I suspect there isn’t a single person in the State of New Jersey, or the country (probably even the world) who hasn’t been affected by the notorious Coronavirus. In addition to the health crisis we are all facing, global markets have crashed and countless have lost their jobs.
By now, we have all heard the cry to “stay home and save lives,” the needfor social distancing, staying at least six feet apart from each other, distance learning. These terms have become part of our regular vernacular in just a few short weeks. Parents all over the country are now homeschooling their children whether they like it or not! How many memes have you seen so far trying to find the humor in all this?
It is hard enough trying to navigate through this new normal as an intact family unit. What about those families who are now separate households and who have to find a way to co-parent together? What does this new norm mean for custody and parenting time? Are you required to allow the other parent to have parenting time? Can you refuse parenting time?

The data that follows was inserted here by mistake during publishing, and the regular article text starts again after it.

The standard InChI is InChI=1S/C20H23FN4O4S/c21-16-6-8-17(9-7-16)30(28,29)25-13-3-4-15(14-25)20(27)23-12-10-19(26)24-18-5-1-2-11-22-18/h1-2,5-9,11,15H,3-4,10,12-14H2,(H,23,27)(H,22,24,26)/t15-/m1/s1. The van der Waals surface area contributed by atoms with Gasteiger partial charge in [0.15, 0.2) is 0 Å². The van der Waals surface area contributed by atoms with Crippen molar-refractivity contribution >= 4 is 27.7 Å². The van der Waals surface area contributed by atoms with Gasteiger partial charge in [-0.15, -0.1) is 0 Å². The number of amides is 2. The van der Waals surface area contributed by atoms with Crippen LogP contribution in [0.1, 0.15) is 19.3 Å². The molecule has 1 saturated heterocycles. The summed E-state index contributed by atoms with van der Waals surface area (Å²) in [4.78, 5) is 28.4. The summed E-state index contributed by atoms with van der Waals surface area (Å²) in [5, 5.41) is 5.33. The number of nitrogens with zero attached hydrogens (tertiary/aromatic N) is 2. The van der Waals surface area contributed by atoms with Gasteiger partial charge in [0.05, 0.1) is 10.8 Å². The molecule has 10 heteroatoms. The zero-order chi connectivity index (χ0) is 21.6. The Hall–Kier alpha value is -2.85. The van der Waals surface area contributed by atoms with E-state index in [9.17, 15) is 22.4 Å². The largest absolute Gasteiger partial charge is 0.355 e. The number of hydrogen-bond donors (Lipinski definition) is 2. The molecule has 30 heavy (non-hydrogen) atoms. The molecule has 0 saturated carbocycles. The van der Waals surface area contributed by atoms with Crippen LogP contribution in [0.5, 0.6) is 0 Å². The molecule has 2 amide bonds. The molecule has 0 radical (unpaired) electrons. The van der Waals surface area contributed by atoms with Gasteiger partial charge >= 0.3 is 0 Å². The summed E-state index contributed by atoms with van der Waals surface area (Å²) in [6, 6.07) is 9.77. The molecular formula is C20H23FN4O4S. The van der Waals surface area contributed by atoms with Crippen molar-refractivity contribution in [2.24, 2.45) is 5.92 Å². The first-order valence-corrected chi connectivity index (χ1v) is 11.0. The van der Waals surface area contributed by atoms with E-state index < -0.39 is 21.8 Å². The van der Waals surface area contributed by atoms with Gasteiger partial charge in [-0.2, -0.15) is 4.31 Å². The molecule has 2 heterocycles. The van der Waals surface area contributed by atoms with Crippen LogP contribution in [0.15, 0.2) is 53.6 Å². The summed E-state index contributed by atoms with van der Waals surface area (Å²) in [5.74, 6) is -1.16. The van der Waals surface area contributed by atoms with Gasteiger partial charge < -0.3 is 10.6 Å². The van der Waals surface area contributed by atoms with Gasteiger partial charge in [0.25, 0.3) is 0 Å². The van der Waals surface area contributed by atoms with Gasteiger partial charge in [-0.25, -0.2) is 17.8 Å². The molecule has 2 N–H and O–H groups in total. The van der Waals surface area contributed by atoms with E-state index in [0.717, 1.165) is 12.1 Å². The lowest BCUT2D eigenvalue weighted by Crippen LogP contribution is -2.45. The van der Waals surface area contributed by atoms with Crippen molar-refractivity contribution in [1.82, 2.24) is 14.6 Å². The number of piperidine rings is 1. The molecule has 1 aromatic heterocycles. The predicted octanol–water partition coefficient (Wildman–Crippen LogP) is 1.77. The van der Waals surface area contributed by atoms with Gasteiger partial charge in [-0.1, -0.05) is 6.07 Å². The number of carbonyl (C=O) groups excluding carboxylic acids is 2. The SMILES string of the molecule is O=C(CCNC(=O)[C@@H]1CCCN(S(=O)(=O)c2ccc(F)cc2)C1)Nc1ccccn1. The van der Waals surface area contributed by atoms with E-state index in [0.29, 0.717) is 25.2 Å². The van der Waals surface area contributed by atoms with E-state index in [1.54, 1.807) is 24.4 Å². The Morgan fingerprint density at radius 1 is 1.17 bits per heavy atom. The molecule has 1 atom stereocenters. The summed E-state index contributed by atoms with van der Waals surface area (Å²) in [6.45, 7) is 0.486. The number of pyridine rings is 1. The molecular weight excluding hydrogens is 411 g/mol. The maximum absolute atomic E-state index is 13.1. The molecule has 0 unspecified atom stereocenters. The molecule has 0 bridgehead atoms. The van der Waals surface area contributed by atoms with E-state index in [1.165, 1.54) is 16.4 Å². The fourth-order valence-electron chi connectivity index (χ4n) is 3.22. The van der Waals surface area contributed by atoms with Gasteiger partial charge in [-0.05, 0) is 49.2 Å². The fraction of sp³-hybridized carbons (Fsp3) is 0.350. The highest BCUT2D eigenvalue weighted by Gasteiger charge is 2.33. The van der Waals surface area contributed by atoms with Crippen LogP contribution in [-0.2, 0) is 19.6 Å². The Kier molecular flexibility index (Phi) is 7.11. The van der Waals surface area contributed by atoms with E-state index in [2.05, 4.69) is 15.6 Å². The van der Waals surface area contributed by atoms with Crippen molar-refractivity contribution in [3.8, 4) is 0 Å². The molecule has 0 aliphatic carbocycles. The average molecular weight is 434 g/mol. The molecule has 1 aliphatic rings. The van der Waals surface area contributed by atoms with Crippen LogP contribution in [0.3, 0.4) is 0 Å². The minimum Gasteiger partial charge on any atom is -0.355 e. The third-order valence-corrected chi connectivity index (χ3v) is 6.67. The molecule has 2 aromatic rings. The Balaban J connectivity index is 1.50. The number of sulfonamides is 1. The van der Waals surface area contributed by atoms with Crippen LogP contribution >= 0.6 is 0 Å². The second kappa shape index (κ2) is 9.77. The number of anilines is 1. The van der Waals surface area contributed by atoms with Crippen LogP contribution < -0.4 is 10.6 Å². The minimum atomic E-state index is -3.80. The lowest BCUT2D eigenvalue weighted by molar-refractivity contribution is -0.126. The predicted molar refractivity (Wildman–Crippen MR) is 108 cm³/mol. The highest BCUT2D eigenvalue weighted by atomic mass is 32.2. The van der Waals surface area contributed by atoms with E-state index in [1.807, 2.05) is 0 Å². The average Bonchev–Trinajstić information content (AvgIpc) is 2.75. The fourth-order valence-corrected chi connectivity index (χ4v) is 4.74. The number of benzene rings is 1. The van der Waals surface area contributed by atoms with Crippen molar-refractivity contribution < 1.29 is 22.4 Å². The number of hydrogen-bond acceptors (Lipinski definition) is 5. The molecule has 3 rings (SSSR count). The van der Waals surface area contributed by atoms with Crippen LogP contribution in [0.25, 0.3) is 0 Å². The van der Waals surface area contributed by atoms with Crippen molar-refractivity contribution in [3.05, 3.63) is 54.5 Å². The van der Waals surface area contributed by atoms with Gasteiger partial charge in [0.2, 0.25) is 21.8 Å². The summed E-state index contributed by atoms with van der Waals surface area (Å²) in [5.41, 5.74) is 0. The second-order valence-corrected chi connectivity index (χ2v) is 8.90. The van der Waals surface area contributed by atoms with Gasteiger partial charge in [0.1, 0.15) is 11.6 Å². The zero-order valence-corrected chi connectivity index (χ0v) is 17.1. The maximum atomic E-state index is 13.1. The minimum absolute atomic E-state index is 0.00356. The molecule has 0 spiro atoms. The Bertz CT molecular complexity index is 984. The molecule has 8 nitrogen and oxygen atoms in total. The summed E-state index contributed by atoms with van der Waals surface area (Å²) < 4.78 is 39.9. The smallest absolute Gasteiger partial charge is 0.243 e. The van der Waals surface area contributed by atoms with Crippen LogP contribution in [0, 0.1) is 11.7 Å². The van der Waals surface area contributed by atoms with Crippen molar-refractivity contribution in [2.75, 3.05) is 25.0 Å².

First and foremost, every parent dealing with the issue of custody exchanges has to remember that the children’s best interests always come first. If a scheduled custody exchange may potentially put the kids’ safety at risk, perhaps a reevaluation of the scheduled parenting time is necessary. If you are scheduled to pick up the kids this weekend, does it make more sense to skip it? If your ex has agreed to skip parenting time, are you cooperating in offering makeup parenting time at a later date?
Judges have made clear that they are hoping to see cooperation between parents during these unprecedented times. They have indicated that they don’t want to see parents using this as an opportunity to withhold parenting time. On the other hand, they also don’t want to see parents insisting on parenting time if the circumstances place the children at risk. Cooperation and common sense should govern. Both will go a long way in demonstrating good faith to a judge and in showing your children that you can work together for their sakes.
If you are experiencing any issues with parenting time or have questions on how to proceed during this difficult time, do not hesitate to reach out to Birz Law. Contact us at either (201) 701-1218 or firstname.lastname@example.org to schedule your consultation today.